For a few happy years, European Central Bank head Jean-Claude Trichet looked down from Mt. Olympus—which is really his 35th floor office—and saw that all was good.
The invention of the Euro was successful beyond expectations.
The gods were even deeming it worthy to be the world's second reserve currency.
But the thunderstorm came, the vestal virgins took a hike, and the Daily Telegraph (London) went so far last week as to say, "It seems inevitable that the zone might break apart. At the bottom end, Greece and Portugal are favorites to be forced out through weakness. At the top end, proposals are already being floated in the Frankfurt press for a new hard currency zone led by Germany."
Trichet, caught in the middle, said that there is no way the zone would support individual country bonds, and then he did just that.
A large Quantitative Easing Program might help offset a downturn but, as of the moment, the ECB and Trichet say they will not go down that road.
And, indeed, they are "sterilizing" all government bond purchases, as we noted last week. The market feels European governments will prove incapable of pushing through austerity measures and the debt crisis will only accelerate. Angela Merkel's short sale restrictions increase the worry that European officials are at odds on what policies should be used to combat the crisis. LIBOR rates have moved up across the curve, and credit in Europe is becoming increasingly difficult to obtain.
And what's with the joke of the new Iranian sanctions agreed to by the US, China, and Russia? After 20 rounds of alleged "hard bargaining," there are no restrictions on investments in Iran's energy sector. China gets more than 10% of its oil from Iran, and oil accounts for 50% of the Iranian government budget. To exempt oil from attempted sanctions shows they have no teeth. Most of the new measures are left to the discretion of individual nations. Countries are "called upon" to inspect ships suspected of having contraband. Financial elements of the sanctions are to be implemented on a voluntary basis, and countries are again only "called upon" to oppose Iranian banks setting up on their territories, but aren't required to do so.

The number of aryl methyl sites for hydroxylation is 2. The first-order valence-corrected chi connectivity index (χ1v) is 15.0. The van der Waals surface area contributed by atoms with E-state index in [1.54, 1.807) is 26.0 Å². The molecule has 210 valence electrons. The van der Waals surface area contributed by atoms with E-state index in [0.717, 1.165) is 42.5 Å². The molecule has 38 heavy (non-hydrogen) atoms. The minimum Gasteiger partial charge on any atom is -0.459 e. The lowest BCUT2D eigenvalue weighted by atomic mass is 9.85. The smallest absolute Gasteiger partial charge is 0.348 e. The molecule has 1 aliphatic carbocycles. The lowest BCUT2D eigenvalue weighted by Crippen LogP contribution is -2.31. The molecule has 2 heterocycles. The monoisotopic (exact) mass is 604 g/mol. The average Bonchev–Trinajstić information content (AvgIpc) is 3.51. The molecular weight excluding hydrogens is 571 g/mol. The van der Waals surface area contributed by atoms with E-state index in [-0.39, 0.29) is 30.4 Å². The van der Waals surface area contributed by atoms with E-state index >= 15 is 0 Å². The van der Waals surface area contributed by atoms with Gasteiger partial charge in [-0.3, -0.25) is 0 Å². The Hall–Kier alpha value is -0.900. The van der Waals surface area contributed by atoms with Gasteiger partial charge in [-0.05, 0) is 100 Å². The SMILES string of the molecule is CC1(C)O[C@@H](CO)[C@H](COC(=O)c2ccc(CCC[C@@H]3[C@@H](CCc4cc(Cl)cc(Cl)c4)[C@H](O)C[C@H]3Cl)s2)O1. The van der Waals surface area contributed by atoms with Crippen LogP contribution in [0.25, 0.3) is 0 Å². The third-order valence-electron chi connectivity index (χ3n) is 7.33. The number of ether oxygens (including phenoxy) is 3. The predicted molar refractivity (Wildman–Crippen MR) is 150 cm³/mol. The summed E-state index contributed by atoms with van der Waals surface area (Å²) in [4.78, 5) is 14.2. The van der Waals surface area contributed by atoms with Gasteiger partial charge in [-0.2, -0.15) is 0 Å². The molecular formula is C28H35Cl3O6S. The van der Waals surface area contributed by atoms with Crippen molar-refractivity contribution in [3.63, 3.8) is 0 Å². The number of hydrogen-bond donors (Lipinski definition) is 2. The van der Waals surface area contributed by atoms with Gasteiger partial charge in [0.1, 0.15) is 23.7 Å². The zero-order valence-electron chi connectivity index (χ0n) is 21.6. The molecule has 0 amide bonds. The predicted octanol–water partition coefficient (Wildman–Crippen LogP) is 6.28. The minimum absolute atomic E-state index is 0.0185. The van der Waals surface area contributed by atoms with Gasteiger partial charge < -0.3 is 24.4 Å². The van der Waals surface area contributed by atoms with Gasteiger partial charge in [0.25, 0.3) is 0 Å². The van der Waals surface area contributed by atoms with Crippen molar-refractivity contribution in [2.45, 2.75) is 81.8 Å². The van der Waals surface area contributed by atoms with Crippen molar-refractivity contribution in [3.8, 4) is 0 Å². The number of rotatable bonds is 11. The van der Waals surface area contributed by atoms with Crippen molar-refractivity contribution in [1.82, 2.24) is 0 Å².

The next few weeks will showcase the Senate and the House trying to blend together the financial reform package. They will hammer out a bill, but the only thing it is likely to do is to reduce the profitability of the financial sector. Spinning off derivative divisions or passing a tough Volker rule that might strip in-house hedge funds and private equity funds does nothing to address what caused the crisis.
More oversight is not better oversight.
The Financial Times said, "The global financial system was already scrutinized by hundreds of governments, regulators and central banks. None of them spotted trouble last time - neither will this new lot next time."
It's a mystery to me why hedge funds, prop desks and private equity funds have emerged as villains. They had nothing to do with the financial crisis. The crisis was caused because house prices dropped. The reason for an overpriced housing sector starts with the Federal Reserve and low interest rates, the Community Reinvestment Act, greedy borrowers, stupid lenders and (at best) sound-asleep rating agencies. This Financial Regulatory Act will be expensive, generate lots of paperwork, reduce profits and, at the end of the day, be worthless.
My guess on the stock market is that we'll be lucky to bottom out at 1065, which was the "flash crash" low. Last February's low of 1045 happens to coincide almost exactly with a 1/3 correction of the advance that started last year.
PROGRAMMING NOTE: Mr. Farrell will be on CNBC today at 10:30 am/et.
Vincent Farrell, Jr.
is chief investment officer at Soleil Securities Group and a regular contributor to CNBC.